And all back together again…

I have squirreled away CB77 parts whenever I came across them over the years, perhaps hoping that that one last Super Hawk would come my way and the shiny bits could be put into use. I did have a set of re-chromed fork seal holders available, which brightened up the forks. Other little bits like a side-stand return spring and good used chassis parts all were put into use for this project. The chassis came back together fairly quickly, but the engine languished on the bench as competing project bikes took up time and space. A CL77 project took up 2 months on the bike bench while bits were re-chromed, powder-coated, polished and finally all reassembled. Once the CL77 was completed, a CL160 took its place for a week or so, then finally the CB got it’s place on the stand.

The CB400F bars had a nice bend and height to them, but the wiring holes for the switches were a little far in to allow for the grips and lever brackets to all group together, so I had to lop off an inch or two of the ends to make everything fit up again.

I took time to grind off powder-coat from various locations on the frame so that the rear fender would have a good ground path to the frame. Otherwise, the tail light wiring does weird things without a proper chassis ground. I was able to reuse the main wiring harness and the ignition switch. I even put the original rectifier back onto the frame mount after cleaning off the powder-coat on the tabs.

Apart from a little short circuit in the dimmer switch, the rest of the wiring all went back together properly and the headlight bulb was still functional on both filaments.

Once the new rings were received, the pistons were scrubbed up and ready for installation. I did have my machine shop do a fast hone job to break the glaze, but aside from a few little marks, the bores should be fine to seat in the new rings. I lapped in the old valves and seats together and put a little bit more tension on the camsprocket return weights to help the spark timing return properly. There is inherent slop in the whole mechanism, so you can only do what you can with them. My friend Tim Miller down in TX can take them apart and rebuild them with a different advance curve that is more engine-friendly, but this one was good enough. I actually had several used units, so picked out the best one.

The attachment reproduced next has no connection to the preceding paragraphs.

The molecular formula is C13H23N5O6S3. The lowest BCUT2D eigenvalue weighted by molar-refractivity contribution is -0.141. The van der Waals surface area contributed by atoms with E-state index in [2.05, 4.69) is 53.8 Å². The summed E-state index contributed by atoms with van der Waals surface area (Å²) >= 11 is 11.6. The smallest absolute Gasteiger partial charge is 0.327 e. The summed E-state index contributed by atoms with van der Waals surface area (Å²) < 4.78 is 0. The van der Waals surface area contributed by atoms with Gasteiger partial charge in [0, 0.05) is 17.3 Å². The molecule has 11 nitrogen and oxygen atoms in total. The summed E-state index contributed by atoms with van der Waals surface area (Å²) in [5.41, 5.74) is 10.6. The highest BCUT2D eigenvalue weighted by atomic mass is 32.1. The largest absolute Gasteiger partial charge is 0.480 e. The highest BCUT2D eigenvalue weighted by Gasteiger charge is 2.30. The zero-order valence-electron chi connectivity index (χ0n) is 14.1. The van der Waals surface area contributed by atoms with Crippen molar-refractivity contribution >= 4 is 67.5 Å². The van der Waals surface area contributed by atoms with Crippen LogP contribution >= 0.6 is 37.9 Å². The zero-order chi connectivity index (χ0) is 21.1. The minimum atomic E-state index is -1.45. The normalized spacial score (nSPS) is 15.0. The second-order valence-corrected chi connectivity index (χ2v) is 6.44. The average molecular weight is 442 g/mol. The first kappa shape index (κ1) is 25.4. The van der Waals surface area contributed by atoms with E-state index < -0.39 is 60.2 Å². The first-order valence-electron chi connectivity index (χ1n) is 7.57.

I did decide to install the endless camchain while the cases were split, so that always adds some consideration when reassembling the top end. You have to install the inner ball bearings in the head, then feed the camshafts in from both sides while you hold the camsprocket up with the chain, all the while watching that the crankshaft stays at TDC during the assembly.

I always plane the gasket surfaces off with a big, flat single-cut file to knock down the high spots on the cylinders, cylinder head and clutch cover gasket surfaces to minimize any leaks. I decided to use an inexpensive Allen (hex) bolt kit for the fasteners to assemble the engine. The only other challenge was to figure out what to do with the clutch setup. The Barnett clutch plates were the old Kevlar units, and there was no place to install the retainer wires to keep the plates from moving as a unit instead of spreading apart during disengagement. I wound up using a hybrid clutch setup using some original 6 plate clutch components interspersed with some of the later metal backed -020 plates from a 5 plate clutch setup. Interestingly the whole clutch outer was a billet unit, apparently from Barnett made years ago.

I replaced the low gear bushing, kickstarter pawl and installed some offset gear cotters to maintain good gear engagement while the transmission was apart. For a bike with 20k miles, most of the internals were still pretty nice.

I did have to extract the broken off starter motor mount bolt from the engine case. The starter chain was missing, so I cut down the old camchain and put a link in it to get the starter motor all setup. Only after the bike was pretty much together did I discover that the starter motor had no armature inside! So that lead to a appeal for a working starter motor, which was fulfilled by a vintage Honda friend in Los Angeles who sent one to me for free. My friend Jack Stein gifted me with a good used kickstarter cover, which was rebuilt with the parts from the original bike, plus a NOS clutch adjuster that had been in safe-keeping for the last few years. Little by little, it all started coming together.

Instead of the Snuff-or-Nots for the Scrambler pipes, I bought a pair of $11 each VW Bug exhaust tips and with a bit of fiddling around got them to fit into the stock pipes with a bit of hammering with my plastic mallet. These do take some of the exhaust note bite out and makes the bike look a bit more interesting with some extra long pipes now.

Teething problems, of course…